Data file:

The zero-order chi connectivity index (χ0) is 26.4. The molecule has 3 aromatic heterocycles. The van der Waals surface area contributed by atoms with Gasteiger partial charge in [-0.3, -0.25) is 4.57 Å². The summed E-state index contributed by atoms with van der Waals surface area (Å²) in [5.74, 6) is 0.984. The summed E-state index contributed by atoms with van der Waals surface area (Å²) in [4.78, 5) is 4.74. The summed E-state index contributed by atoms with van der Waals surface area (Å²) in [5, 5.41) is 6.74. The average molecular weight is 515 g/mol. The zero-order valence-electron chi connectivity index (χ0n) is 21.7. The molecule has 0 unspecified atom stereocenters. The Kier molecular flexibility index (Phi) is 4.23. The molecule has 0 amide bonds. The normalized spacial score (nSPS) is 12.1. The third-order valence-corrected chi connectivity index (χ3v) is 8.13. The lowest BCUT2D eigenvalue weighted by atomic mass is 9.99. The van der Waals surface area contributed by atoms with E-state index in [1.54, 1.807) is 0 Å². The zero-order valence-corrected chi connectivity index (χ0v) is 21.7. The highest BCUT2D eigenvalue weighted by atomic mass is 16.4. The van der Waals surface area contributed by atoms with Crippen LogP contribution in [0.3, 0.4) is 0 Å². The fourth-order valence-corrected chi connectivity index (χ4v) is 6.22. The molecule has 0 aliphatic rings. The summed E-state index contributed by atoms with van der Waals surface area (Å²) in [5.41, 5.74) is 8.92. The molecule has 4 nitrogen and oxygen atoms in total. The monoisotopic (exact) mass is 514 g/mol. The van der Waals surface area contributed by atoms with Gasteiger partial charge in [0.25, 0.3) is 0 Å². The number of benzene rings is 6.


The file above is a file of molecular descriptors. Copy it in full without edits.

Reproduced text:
The zero-order chi connectivity index (χ0) is 26.4. The molecule has 3 aromatic heterocycles. The van der Waals surface area contributed by atoms with Gasteiger partial charge in [-0.3, -0.25) is 4.57 Å². The summed E-state index contributed by atoms with van der Waals surface area (Å²) in [5.74, 6) is 0.984. The summed E-state index contributed by atoms with van der Waals surface area (Å²) in [4.78, 5) is 4.74. The summed E-state index contributed by atoms with van der Waals surface area (Å²) in [5, 5.41) is 6.74. The average molecular weight is 515 g/mol. The zero-order valence-electron chi connectivity index (χ0n) is 21.7. The molecule has 0 unspecified atom stereocenters. The Kier molecular flexibility index (Phi) is 4.23. The molecule has 0 amide bonds. The normalized spacial score (nSPS) is 12.1. The third-order valence-corrected chi connectivity index (χ3v) is 8.13. The lowest BCUT2D eigenvalue weighted by atomic mass is 9.99. The van der Waals surface area contributed by atoms with E-state index in [1.54, 1.807) is 0 Å². The zero-order valence-corrected chi connectivity index (χ0v) is 21.7. The highest BCUT2D eigenvalue weighted by atomic mass is 16.4. The van der Waals surface area contributed by atoms with Crippen LogP contribution in [0.3, 0.4) is 0 Å². The fourth-order valence-corrected chi connectivity index (χ4v) is 6.22. The molecule has 0 aliphatic rings. The summed E-state index contributed by atoms with van der Waals surface area (Å²) in [5.41, 5.74) is 8.92. The molecule has 4 nitrogen and oxygen atoms in total. The monoisotopic (exact) mass is 514 g/mol. The van der Waals surface area contributed by atoms with Gasteiger partial charge in [0.25, 0.3) is 0 Å². The number of benzene rings is 6.